Agriculture Victoria’s David Williams has been recognised for his decades of work, recently receiving a prestigious award.
Receiving the 2018 Australia Pear and Apple (APAL) Lifetime Achievement Award at the recent Hort Connections 2018 conference award ceremony in Brisbane, the principal research scientist was recognised for his more than 40 years of work which included a stint researching infertility at the Royal Women’s Hospital labs in Melbourne.
‘‘It was a complete surprise that I was being named for this award, and while I was entirely gobsmacked and unprepared, I was absolutely thrilled to receive it,’’ Mr Williams said.
Having almost followed in his father’s and grandfather’s footsteps in the family building business, Mr Williams instead ultimately went on to complete a degree in applied biology at RMIT University.
‘‘I’ve worked for the department for 42 years, starting in 1976, after being the successful applicant for a role in biocontrol with the Department of Agriculture at Burnley,’’ he said.
His first role involved the biocontrol of mites in tree crops with Ross Field and David Morris, a renowned codling moth researcher.
‘‘After the Americans discovered codling moth pheromones and the following successful trapping programs, and then the discovery of the light brown apple moth pheromones, I was put in charge of a 600km round trip of light brown apple moth trapping runs throughout Victorian orchards,’’ Mr Williams said.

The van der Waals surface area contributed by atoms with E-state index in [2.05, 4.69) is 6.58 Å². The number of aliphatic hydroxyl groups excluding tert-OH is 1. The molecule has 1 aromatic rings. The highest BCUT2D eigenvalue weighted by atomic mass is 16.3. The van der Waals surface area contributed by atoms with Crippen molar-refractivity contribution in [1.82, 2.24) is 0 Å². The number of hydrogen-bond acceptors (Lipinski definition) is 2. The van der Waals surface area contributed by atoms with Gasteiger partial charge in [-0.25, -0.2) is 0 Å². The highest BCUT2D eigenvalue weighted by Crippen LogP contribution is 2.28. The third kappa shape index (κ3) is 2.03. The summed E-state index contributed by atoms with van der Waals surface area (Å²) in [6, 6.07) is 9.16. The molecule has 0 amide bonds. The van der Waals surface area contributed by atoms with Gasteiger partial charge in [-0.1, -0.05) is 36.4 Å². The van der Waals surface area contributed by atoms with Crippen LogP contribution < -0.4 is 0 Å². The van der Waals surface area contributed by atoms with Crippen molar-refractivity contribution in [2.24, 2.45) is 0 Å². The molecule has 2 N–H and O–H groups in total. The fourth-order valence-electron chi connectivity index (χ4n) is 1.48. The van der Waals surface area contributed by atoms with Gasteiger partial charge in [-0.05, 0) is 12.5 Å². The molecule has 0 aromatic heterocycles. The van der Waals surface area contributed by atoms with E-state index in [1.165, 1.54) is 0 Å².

He said this work enabled him to develop strong relationships with orchardists and was the beginning of an extensive research relationship with light brown apple moth.
Agriculture Victoria research leader Brendan Rodoni said across the years Mr Williams had developed long-term relationships, collaborated with many researchers overseas, including in the United States and New Zealand, and had constantly demonstrated excellence in the apple and pear industry.
‘‘David is renowned in the science field for his commitment and passion for his research, and within the industry has shared his many years’ experience and knowledge in orchard pest management,’’ Dr Rodoni said.
Mr Williams currently leads the second phase of the Productivity, Irrigation, Pests and Soils (PIPS) Integrated Pest and Disease Management project where the codling moth parasitoid Mastrus ridens is being released and evaluated in Victoria, NSW, Queensland, South Australia and Tasmania.